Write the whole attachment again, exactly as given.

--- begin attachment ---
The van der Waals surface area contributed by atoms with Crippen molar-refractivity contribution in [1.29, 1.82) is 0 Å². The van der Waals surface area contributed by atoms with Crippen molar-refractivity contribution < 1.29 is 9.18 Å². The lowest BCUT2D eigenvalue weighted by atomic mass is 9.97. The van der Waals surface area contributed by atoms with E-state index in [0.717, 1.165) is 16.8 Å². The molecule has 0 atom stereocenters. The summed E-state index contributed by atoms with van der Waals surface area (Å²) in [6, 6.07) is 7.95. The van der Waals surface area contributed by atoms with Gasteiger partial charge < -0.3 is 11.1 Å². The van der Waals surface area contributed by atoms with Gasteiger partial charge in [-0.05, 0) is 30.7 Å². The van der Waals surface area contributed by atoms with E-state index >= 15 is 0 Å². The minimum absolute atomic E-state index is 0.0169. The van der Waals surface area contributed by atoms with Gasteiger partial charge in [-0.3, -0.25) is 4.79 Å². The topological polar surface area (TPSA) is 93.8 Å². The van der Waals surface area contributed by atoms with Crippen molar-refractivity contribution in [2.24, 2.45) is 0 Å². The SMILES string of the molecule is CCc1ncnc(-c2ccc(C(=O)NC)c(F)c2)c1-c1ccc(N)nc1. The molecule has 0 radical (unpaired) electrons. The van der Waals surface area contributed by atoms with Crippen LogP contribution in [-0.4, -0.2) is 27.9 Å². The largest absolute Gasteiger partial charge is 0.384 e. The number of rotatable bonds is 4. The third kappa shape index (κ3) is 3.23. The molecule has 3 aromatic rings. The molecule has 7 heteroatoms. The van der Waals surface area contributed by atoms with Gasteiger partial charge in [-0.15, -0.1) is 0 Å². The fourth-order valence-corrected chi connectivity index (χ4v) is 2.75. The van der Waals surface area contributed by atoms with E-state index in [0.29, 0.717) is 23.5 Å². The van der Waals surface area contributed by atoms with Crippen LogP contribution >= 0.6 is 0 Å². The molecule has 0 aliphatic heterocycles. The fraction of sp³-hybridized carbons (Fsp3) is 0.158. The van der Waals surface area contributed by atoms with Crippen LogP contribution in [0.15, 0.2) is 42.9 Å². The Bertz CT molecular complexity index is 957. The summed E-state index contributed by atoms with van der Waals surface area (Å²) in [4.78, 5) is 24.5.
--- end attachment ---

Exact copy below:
The van der Waals surface area contributed by atoms with Crippen molar-refractivity contribution in [1.29, 1.82) is 0 Å². The van der Waals surface area contributed by atoms with Crippen molar-refractivity contribution < 1.29 is 9.18 Å². The lowest BCUT2D eigenvalue weighted by atomic mass is 9.97. The van der Waals surface area contributed by atoms with E-state index in [0.717, 1.165) is 16.8 Å². The molecule has 0 atom stereocenters. The summed E-state index contributed by atoms with van der Waals surface area (Å²) in [6, 6.07) is 7.95. The van der Waals surface area contributed by atoms with Gasteiger partial charge < -0.3 is 11.1 Å². The van der Waals surface area contributed by atoms with Gasteiger partial charge in [-0.05, 0) is 30.7 Å². The van der Waals surface area contributed by atoms with E-state index >= 15 is 0 Å². The minimum absolute atomic E-state index is 0.0169. The van der Waals surface area contributed by atoms with Gasteiger partial charge in [-0.3, -0.25) is 4.79 Å². The topological polar surface area (TPSA) is 93.8 Å². The van der Waals surface area contributed by atoms with Crippen molar-refractivity contribution in [2.24, 2.45) is 0 Å². The SMILES string of the molecule is CCc1ncnc(-c2ccc(C(=O)NC)c(F)c2)c1-c1ccc(N)nc1. The molecule has 0 radical (unpaired) electrons. The van der Waals surface area contributed by atoms with Crippen LogP contribution in [-0.4, -0.2) is 27.9 Å². The largest absolute Gasteiger partial charge is 0.384 e. The number of rotatable bonds is 4. The third kappa shape index (κ3) is 3.23. The molecule has 3 aromatic rings. The molecule has 7 heteroatoms. The van der Waals surface area contributed by atoms with Gasteiger partial charge in [-0.15, -0.1) is 0 Å². The fourth-order valence-corrected chi connectivity index (χ4v) is 2.75. The van der Waals surface area contributed by atoms with E-state index in [0.29, 0.717) is 23.5 Å². The van der Waals surface area contributed by atoms with Crippen LogP contribution >= 0.6 is 0 Å². The molecule has 0 aliphatic heterocycles. The fraction of sp³-hybridized carbons (Fsp3) is 0.158. The van der Waals surface area contributed by atoms with Crippen LogP contribution in [0.15, 0.2) is 42.9 Å². The Bertz CT molecular complexity index is 957. The summed E-state index contributed by atoms with van der Waals surface area (Å²) in [4.78, 5) is 24.5.